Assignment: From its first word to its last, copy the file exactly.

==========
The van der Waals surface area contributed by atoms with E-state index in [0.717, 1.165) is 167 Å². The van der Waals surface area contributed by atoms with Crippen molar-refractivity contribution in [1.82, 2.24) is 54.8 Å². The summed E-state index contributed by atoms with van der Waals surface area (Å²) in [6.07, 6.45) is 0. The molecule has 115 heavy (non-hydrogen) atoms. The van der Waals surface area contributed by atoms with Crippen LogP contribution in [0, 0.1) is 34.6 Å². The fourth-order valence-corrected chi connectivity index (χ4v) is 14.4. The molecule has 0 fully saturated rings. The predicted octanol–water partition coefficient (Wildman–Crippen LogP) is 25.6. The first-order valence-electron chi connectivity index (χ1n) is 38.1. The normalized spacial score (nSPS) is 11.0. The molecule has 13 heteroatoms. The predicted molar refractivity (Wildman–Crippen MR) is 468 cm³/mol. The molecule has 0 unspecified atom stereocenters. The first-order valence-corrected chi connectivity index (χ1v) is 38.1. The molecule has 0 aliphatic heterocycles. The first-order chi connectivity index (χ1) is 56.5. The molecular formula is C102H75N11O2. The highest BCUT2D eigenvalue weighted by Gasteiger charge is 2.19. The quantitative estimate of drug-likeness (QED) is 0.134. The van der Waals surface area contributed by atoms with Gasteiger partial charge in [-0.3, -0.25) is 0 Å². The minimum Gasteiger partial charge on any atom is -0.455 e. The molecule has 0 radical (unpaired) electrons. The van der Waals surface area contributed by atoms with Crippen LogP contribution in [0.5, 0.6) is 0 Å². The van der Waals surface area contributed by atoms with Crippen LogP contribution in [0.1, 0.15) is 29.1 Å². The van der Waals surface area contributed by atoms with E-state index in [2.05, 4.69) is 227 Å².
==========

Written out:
The van der Waals surface area contributed by atoms with E-state index in [0.717, 1.165) is 167 Å². The van der Waals surface area contributed by atoms with Crippen molar-refractivity contribution in [1.82, 2.24) is 54.8 Å². The summed E-state index contributed by atoms with van der Waals surface area (Å²) in [6.07, 6.45) is 0. The molecule has 115 heavy (non-hydrogen) atoms. The van der Waals surface area contributed by atoms with Crippen LogP contribution in [0, 0.1) is 34.6 Å². The fourth-order valence-corrected chi connectivity index (χ4v) is 14.4. The molecule has 0 fully saturated rings. The predicted octanol–water partition coefficient (Wildman–Crippen LogP) is 25.6. The first-order valence-electron chi connectivity index (χ1n) is 38.1. The normalized spacial score (nSPS) is 11.0. The molecule has 13 heteroatoms. The predicted molar refractivity (Wildman–Crippen MR) is 468 cm³/mol. The molecule has 0 unspecified atom stereocenters. The first-order valence-corrected chi connectivity index (χ1v) is 38.1. The molecule has 0 aliphatic heterocycles. The first-order chi connectivity index (χ1) is 56.5. The molecular formula is C102H75N11O2. The highest BCUT2D eigenvalue weighted by Gasteiger charge is 2.19. The quantitative estimate of drug-likeness (QED) is 0.134. The van der Waals surface area contributed by atoms with Gasteiger partial charge in [-0.3, -0.25) is 0 Å². The minimum Gasteiger partial charge on any atom is -0.455 e. The molecule has 0 radical (unpaired) electrons. The van der Waals surface area contributed by atoms with Crippen LogP contribution in [0.5, 0.6) is 0 Å². The van der Waals surface area contributed by atoms with Crippen LogP contribution in [0.1, 0.15) is 29.1 Å². The van der Waals surface area contributed by atoms with E-state index in [2.05, 4.69) is 227 Å².